Starring: David Walliams, Pudsey the Dog, Jessica Hynes
Stray dog Pudsey (Pudsey the Dog – voiced by Walliams) befriends a family looking for a fresh start in the countryside and after a series of coincidences ends up joining them when they move to their new home. Though because the family’s new landlord Mr Thorne (John Sessions) hates dogs, the family are forced to have Pudsey taken away. However, after Pudsey discovers Mr Thorne’s evil plan to destroy their home and the local village to make way for a shopping complex, Pudsey must escape and somehow inform his new family and the other villagers of Mr Thorne’s plans and stop him before their village is destroyed forever.
Reality TV is utter tosh, and so films featuring reality TV characters are surely even worse. Well, One Chance, a retelling of the life story of the first winner of Britain’s Got Talent Paul Potts was a nasty and cynical film that was also utter tripe, but now we have Pudsey, the dancing dog who won Britain’s Got Talent a few years later (I don’t know which year and really do not care) starring as the lead in his own film.
All the cynical marketing aside, in concept alone Pudsey the Dog: the Movie could work. After all, there have been plenty of tremendous films with animal protagonists in the past and we all have our favourites, but unfortunately Pudsey the Dog: the Movie is horrifically bad. As adorable as Pudsey himself is, every other single aspect of the film is just horrifyingly bad and the whole thing is just a total abomination that makes Look Who’s Talking Now (remember that?) look like Citizen Kane.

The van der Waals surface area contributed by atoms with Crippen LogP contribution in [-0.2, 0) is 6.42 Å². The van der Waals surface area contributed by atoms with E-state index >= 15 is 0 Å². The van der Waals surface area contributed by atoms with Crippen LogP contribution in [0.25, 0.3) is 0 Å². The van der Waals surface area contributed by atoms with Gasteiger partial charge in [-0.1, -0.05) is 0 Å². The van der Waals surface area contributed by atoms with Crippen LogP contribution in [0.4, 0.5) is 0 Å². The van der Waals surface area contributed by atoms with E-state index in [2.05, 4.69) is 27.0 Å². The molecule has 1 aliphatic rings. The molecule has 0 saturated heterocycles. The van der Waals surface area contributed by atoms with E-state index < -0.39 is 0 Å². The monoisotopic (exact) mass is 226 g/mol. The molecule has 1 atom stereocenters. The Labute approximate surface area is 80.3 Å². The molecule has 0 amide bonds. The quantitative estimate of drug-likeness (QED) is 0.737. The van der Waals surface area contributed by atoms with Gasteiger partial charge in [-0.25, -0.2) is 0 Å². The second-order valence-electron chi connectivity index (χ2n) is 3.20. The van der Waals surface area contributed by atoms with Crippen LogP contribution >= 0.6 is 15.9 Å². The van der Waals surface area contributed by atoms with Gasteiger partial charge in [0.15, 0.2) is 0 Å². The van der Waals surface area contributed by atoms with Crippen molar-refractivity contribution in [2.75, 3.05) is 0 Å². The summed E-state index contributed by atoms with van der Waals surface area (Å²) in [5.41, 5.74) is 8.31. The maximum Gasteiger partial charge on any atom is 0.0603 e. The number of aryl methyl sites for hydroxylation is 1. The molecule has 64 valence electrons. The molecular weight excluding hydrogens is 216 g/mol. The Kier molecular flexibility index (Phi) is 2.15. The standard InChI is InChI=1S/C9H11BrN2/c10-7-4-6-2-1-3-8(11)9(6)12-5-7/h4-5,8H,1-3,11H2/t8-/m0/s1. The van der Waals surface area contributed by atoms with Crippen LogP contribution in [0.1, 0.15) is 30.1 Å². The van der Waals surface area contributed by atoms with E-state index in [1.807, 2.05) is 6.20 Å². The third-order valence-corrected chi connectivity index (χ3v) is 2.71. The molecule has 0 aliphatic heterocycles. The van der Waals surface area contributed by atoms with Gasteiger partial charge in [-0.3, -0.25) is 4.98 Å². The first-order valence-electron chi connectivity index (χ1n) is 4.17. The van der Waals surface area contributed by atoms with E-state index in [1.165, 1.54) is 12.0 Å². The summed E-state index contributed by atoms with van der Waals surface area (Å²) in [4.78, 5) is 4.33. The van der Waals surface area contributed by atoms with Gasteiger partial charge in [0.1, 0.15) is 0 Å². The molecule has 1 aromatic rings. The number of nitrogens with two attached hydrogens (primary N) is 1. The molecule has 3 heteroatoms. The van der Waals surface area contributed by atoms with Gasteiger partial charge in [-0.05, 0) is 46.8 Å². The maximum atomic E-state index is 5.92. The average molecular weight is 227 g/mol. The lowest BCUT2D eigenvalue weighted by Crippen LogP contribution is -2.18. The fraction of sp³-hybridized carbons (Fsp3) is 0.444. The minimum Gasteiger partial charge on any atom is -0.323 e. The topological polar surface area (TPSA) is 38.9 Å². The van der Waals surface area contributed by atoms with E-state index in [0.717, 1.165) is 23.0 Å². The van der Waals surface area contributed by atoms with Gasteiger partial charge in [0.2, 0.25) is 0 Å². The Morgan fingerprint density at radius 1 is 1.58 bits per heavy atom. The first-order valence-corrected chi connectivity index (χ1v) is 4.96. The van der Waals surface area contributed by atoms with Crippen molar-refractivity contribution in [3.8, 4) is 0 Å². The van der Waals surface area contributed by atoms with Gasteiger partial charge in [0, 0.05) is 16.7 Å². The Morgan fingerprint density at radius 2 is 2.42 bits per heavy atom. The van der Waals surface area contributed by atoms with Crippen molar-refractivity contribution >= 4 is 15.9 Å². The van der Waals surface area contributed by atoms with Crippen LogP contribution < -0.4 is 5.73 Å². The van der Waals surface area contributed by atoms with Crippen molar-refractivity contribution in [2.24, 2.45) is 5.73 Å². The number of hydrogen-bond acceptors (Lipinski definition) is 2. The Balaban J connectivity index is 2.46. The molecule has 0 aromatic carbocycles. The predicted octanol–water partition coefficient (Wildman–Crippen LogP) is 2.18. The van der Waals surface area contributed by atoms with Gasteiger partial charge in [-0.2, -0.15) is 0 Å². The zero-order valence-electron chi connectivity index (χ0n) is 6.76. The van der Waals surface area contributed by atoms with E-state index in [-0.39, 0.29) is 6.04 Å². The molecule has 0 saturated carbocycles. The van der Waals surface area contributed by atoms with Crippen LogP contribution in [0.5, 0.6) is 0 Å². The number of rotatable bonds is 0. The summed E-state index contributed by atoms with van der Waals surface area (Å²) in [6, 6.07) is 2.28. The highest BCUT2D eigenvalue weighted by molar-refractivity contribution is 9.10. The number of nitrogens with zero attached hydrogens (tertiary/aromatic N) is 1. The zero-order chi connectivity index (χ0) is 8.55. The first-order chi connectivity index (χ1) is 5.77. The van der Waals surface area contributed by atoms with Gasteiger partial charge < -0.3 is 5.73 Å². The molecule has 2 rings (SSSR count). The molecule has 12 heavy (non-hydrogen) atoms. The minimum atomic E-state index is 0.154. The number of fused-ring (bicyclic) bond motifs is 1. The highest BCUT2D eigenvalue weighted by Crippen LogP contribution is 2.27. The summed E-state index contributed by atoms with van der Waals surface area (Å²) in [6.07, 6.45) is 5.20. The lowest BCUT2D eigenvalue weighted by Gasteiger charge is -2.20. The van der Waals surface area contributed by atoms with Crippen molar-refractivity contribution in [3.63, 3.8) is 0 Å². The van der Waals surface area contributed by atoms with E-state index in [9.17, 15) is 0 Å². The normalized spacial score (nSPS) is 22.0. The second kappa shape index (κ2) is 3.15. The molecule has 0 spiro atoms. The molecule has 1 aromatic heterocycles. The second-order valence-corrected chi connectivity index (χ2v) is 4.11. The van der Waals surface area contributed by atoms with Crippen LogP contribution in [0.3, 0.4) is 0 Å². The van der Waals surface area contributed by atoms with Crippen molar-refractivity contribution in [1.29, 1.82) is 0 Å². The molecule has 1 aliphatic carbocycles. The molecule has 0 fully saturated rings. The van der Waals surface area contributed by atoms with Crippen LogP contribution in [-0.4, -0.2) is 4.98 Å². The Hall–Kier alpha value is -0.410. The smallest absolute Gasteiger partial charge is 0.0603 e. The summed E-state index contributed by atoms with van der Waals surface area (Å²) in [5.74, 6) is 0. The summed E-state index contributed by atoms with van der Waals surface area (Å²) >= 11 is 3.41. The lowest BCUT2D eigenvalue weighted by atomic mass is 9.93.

Pudsey the Dog: the Movie is quite simply an insult to cinema; every aspect of this ‘film’, especially the writing and the acting is horrendously bad. I appreciate that this is a film for children, but children are not stupid and the story and its script are just horrible. The supposed ‘humour’ is so lazy and cheap it is embarrassing to watch and the apparent attempts at emotion are even worse. Every technical aspect of how this film is made is hideous too; if anyone paid to see this detritus at the cinema they have my deepest sympathies. Then there are the songs that randomly turn up when there is a montage or a need to speed the narrative up, well they just offend anyone who has hearing.
I am sure the likes of David Walliams, Jessica Hynes and John Sessions enjoyed their paycheques, but they all should know better and should feel truly embarrassed for what they have been a part of.
Pudsey the Dog: the Movie is ultimately a tragedy, and it is poor old Pudsey we should all feel sorry for, he has been punished for simply being a good dancer.
A film that is not only made with the deepest of cynicism, but made so badly that how bad it is as a film is actually beyond description; Pudsey the Dog: The Movie as a single concept could well have been great fun, but the result is a hideous and horrific viewing experience.